The proposal that has been articulated is that whatever other conditions may be attached to the approval of the registration of the transfer of an SPFL Limited share in an insolvency context, the conditions should, as a minimum, require that the Club concerned be relegated by one division if a NewCo solution is implemented (“Sanction Relegation”).

If the Club concerned were to be liable to be relegated in any event, by reason of its position in the relevant division at the end of the Season or by virtue of the result of a Play-Off Competition then the Sanction Relegation should be applied on top of the “Sporting Relegation”.

The proposal is best explained by example.
Assume during a Season that the owner and operator of a Club suffers an Insolvency Event, most likely an administration, the result would be that the Club owned by that owner and operator would immediately suffer the fixed 15 points deduction. Assume that the Club is playing in the Premiership and that at the end of the relevant Season the Club concerned holds tenth place in the Premiership, taking account of the points deduction for the administration. Assume also that the Club is unable to exit its Insolvency Process by any means other than a NewCo solution. In such circumstances the Club concerned would, as part of the conditions attached to the SPFL share transfer, be relegated to play in the Championship in the immediately succeeding Season i.e. a “Sanction Relegation” would automatically be applied.

If the same Club were to finish in twelfth place in the Premiership at the end of the Season in question, taking into account the 15 points sporting sanction, then the Club would be relegated initially to the Championship, being a Sporting Relegation, and would then be subject to the Sanction Regulation taking the Club down to play in Division 1 in the immediately succeeding Season.
Precisely identical principles would be applied in the case of Clubs in the Divisions below the Premiership in the relevant Season.

One anomaly could arise where the Club using the NewCo solution finished in a play-off place at the end of a Season. The proposal in that situation is that the Club in last place in the Division shall participate in the play-off competition and the Club using the NewCo solution would be automatically relegated.

Further detailed provision would need to be made in the Rules for situations in which more than one Club in any one Season in any one Division uses a NewCo solution and/or are in the Divisional play-offs or are compelled to take part in the Pyramid Play-Off Competition from League 2 in which case some kind of pre-play-off competition(s) would need to be included in the Rules. Detailed provision would also require to be made for which Club(s) would be promoted as a consequence of a Sanction Relegation.

Steps Required for Implementation

The above approach to Sanction Relegation by essentially one Division has unanimous support from the Board. The next step is to identify the extent of support for the proposal amongst the Clubs.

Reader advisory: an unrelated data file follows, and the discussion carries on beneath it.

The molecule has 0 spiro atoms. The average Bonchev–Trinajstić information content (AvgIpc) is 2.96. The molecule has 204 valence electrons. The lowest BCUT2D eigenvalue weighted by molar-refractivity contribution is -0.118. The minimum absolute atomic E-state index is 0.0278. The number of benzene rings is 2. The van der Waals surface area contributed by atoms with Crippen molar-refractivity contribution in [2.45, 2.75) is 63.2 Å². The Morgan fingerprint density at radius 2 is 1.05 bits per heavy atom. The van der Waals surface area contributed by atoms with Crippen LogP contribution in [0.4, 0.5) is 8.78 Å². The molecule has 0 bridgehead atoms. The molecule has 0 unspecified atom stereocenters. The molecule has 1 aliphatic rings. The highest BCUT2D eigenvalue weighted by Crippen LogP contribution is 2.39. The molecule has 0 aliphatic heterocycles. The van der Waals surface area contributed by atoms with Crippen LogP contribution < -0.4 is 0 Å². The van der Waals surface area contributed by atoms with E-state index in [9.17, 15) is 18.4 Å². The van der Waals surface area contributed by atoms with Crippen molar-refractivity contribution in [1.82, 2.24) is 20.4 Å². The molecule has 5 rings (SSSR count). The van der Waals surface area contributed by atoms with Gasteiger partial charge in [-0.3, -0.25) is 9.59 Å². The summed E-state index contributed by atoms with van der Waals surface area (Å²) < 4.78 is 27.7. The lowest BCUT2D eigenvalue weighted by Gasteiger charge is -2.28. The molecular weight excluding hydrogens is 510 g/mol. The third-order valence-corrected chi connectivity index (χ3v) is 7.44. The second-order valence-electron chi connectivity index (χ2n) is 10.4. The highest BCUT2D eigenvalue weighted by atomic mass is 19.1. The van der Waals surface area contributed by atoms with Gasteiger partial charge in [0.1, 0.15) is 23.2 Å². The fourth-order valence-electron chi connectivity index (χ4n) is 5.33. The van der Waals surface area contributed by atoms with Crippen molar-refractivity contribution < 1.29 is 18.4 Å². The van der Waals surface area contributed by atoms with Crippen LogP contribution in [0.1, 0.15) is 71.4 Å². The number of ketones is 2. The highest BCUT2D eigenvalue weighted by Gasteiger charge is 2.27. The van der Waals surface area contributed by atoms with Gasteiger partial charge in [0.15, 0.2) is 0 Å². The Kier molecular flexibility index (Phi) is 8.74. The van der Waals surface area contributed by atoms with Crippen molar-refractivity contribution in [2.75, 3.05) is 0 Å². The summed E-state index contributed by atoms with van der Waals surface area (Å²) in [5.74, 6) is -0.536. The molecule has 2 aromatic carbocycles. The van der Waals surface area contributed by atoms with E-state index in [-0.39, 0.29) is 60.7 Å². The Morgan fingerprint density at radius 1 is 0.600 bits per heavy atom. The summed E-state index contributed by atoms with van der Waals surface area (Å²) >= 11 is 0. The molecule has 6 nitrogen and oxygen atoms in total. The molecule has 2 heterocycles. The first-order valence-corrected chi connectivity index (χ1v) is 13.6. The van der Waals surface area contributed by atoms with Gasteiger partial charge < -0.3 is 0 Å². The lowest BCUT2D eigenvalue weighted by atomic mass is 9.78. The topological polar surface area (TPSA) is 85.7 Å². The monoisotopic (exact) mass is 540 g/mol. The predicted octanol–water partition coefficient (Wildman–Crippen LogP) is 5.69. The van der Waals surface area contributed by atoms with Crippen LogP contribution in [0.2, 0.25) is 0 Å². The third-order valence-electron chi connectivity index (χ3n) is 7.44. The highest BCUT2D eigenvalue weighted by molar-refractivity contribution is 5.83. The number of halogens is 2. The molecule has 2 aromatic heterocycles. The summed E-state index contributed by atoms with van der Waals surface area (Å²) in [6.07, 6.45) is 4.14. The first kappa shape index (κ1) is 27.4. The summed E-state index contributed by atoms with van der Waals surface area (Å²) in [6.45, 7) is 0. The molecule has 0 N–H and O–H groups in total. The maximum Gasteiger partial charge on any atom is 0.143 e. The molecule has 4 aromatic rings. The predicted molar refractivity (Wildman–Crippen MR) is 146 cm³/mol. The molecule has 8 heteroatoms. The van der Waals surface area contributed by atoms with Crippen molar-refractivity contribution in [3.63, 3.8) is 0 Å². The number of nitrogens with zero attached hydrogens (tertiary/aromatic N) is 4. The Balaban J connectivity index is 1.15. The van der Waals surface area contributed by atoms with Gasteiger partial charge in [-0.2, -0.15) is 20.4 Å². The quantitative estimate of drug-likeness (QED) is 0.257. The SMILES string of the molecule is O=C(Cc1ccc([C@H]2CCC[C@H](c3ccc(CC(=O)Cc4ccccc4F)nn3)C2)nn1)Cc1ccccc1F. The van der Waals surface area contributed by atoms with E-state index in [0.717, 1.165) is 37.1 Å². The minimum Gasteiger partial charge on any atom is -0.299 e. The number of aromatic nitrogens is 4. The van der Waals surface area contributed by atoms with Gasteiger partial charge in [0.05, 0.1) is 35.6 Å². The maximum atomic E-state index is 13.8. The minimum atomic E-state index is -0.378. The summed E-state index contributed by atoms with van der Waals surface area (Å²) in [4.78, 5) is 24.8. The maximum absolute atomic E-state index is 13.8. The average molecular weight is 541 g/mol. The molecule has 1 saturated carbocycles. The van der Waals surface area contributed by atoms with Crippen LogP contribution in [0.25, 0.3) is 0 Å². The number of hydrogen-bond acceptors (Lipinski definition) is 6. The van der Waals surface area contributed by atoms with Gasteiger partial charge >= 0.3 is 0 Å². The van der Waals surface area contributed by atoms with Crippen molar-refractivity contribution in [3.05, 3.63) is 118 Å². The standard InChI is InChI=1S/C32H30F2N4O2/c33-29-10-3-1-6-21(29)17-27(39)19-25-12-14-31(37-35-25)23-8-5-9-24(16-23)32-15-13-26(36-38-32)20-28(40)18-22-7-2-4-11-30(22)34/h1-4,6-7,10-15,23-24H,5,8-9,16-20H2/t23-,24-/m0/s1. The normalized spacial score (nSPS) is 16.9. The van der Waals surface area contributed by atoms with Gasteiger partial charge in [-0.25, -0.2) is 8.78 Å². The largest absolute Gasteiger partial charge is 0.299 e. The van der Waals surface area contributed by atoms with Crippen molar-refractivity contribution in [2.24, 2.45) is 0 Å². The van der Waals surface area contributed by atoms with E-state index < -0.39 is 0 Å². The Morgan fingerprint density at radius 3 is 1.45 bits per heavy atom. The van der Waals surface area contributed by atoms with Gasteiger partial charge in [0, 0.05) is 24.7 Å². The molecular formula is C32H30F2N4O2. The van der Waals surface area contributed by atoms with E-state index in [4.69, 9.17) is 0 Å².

Any change in the existing arrangements would require amendment of the Articles which would require (i) 11 Premiership Clubs to vote in favour (i.e. 11 Clubs); (ii) 75% of the Clubs comprised in both The Premiership and The Championship; and (iii) 75% of all the Clubs in membership of the SPFL.

The required changes are to Articles which are not included in SPFL Article 194 and therefore the three year moratorium and the 100% vote in favour do not apply.

One option would be to take the proposal as a discussion matter to Clubs at an All Club Meeting in order to identify the level of support. If the support was at a sufficient level and was sufficiently broad based to indicate likely adoption by the required majorities, then detailed drafting could be undertaken with a view to bringing proposed amendments to the Articles to the General Meeting proposed for 13 January.

SPFL Board
16 September 2013 · Reply
Report post (?)

Reflections on Goalposts
Sevco 5088 have published accounts apparently

Reflections on Goalposts
nickmcguinness says: (158)
January 6, 2014 at 2:52 pm
24 0 Rate This

Just managed to find the full ruling on Craig Whyte’s appeal against an earlier judgment that he should pay Ticketus £17million for lying to them about his business past.
His Defence case seems to have been, at best, half-hearted, with no request for documents and an unspecific mention of other “dodgy” characters that he alleged Ticketus (or Octopus Investments) had done business with in the past.
There seems to have been a bit of “going through the motions” about the whole case, which now won’t go to a full trial. Something that will suit a lot of people.
But how can Whyte hope to pay back that sum? Why are Octopus Investments not panicking?
Here’s the judgment:


It’s more smoke n mirrors, ticketus will have known all about Whyte as all the players in this farce are in on it, how much have they spent taking a guy to court that they know they will not get a penny from.

What’s the other angle, there is method in this madness

Smoke n Mirrors

Reflections on Goalposts
auchinstarry says: (127)
December 29, 2013 at 9:41 pm
1 1 Rate This

Oh dear, its beginning to look like Charles was actually lying! Did he sell the players, who would have been classed as assets, pocket the dosh, possibly via several bank accounts , make sure the players got a sweetener or a John Brown style threat (or both).
The permutations of it are multiple, a bit like Charlie’s tongues.


Don’t think that would have been possible he never “bought/owned” the players is the first place

About the author